Investment Market Return Tables
S&P Sector Table
The S&P Sector Table breaks down the annual performance of the S&P 500 sectors. Not only do you get an idea of how a small group of stocks affects the S&P each year, you see how each sector performs through economic and stock market cycles.
While sectors can bounce around from year to year, top to bottom and back again, over the long-term, those big swings even out. The chart shows annual returns for the ten stock market sectors against the S&P 500. Notice the same sector was never #1 two years in a row.
Asset Class Table
The Asset Class Table shows several issues investors struggle with all the time. It’s difficult to pick the best performing investment year after year, yet for many investors, it’s an annual event and betting on last year’s winner rarely works.
Assets at the top of the chart one year could be at the bottom the next, and vice versa. The chart shows annual returns for eight asset classes against a diversified portfolio. Diversification works to smooth out those big swings in the short-term. While you’ll never get the biggest gains of any year, you avoid the huge losses.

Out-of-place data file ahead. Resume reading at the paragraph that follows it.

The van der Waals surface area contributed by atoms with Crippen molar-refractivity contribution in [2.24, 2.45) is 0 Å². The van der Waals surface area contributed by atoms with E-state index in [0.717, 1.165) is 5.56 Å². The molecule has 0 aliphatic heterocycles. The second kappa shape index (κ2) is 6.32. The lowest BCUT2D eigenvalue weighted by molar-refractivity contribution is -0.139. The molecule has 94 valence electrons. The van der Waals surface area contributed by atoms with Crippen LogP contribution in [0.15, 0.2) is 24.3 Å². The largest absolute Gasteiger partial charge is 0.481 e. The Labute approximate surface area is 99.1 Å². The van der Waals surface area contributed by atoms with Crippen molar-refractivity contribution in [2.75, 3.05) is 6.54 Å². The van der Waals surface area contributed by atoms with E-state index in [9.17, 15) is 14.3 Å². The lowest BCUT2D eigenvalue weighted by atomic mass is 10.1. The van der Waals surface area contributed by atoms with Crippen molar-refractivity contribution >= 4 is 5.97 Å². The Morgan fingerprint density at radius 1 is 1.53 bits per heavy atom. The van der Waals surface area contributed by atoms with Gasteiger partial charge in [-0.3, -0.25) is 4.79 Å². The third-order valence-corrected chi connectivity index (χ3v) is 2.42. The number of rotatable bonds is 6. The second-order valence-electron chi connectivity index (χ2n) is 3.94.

It’s a big world out there. The U.S. makes up a little less than half of the global market cap. By avoiding international stock markets, you cut out half of the investment opportunities. Why limit yourself?
The International Table breaks down the annual performance of developed international stock markets. Each country’s performance seems to bounce around at random year after year, but over the long term those returns smooth out. While it’s difficult to pick the best performing country every year, a diversified global portfolio offers the benefits of international stock market performance which in turn lowers risk.
Emerging Market Table
Some of the fastest growing economies are the most ignored by investors. Part of a global portfolio takes advantage of emerging markets which offer more robust growth than its developed counterparts. But is it worth the risk?
The Emerging Markets Table breaks down the annual performance of emerging market countries. Try picking the best performing country each year and your chance of success is slim. Over the long term those returns even out. A global portfolio benefits from the emerging markets performance while diversifying risk.